artists, he never lost interest in emerging and mid-career
Tom Southall, curator of photography for the High Museum of Art
in Atlanta, expressed interest in certain of Jones's P.H. Polk
photographs, many of which were included in "Through These Eyes:
the Photographs of P.H. Polk", a traveling exhibition organized
by the University of Delaware in 1998. "I think Paul has done
some wonderful collecting," remarks Southall. "His collecting of
African-American and young emerging photographers has been
imaginative and diligent."
Through his bequest to the Delaware university, Jones secured a
commitment from the school to develop a collaborative
relationship with Spelman College in Atlanta. Their first
initiative was to bring the P.H. Polk show to Spelman College
last year. The arrangements promise to be a model for
collaborations with other historically black colleges.
Kitty Farnham, who is a trustee at both the Atlanta History
Center and the High Museum, met Jones when he was involved on
those boards. "Paul was very interested in the academic side,"
she recalls. "He didn't want it isolated as an African-American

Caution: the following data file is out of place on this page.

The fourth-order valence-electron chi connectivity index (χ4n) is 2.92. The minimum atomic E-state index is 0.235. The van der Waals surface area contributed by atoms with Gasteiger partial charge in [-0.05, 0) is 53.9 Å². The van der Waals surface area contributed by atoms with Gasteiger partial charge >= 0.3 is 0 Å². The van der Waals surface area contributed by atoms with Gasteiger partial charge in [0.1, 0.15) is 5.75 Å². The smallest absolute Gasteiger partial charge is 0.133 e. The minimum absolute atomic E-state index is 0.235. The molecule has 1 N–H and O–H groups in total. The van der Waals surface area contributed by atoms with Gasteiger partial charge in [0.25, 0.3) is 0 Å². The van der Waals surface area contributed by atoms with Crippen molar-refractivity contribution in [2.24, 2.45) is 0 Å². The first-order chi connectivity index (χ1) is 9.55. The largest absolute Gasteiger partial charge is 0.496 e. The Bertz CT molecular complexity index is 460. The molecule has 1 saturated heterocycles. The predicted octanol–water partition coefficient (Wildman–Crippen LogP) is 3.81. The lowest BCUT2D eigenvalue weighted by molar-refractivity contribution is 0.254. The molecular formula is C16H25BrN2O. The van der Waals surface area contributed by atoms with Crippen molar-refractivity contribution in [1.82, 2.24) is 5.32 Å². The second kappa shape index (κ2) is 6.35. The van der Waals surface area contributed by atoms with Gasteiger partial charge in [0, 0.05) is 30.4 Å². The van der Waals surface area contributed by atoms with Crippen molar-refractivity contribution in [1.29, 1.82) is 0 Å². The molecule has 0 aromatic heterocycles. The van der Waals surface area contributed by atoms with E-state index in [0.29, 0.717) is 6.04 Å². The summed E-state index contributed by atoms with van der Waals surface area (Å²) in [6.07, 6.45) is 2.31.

collection; he wanted it part of American art studies program.
He did some good research and found a good home for it."
As to the large body of artwork that heads north within the
year, the University of Delaware and UD president David Roselle
are more than pleased. The bequest will become the centerpiece
of the University's new Center for the Study of American
Material Culture. At the time of the bequest, Thomas M.
DiLorenzo, then dean of the College of Arts and Science,
explained that "the goal of the center is to bring scholars and
students from many different disciplines together to spark a
dynamic collaboration. The Paul R. Jones Collection will provide
an excellent opportunity to do just that."
Shelia Turner, raisinā the dead, n.d., gelatin
print, 17 7/8 by 12 3/4 inches.
Jones says, "Response to my gift has been overwhelmingly
positive. I see a new day in art history, conservation, art,
museum studies and Black-American studies. Finally, a rightful
place, long overdue, for art by artists of color." Beyond that
satisfaction, notes the collector, "My collecting has stimulated
other African-American collectors. It's extremely rewarding for
the pursuit of a personal passion to have such a widespread
All photos are from the Paul R. Jones Collection, courtesy
University of Delaware.
"Original Acts" will be on display in Atlanta at Georgia State
University's School of Art and Design Galleries from June 17 to
July 27, 2002.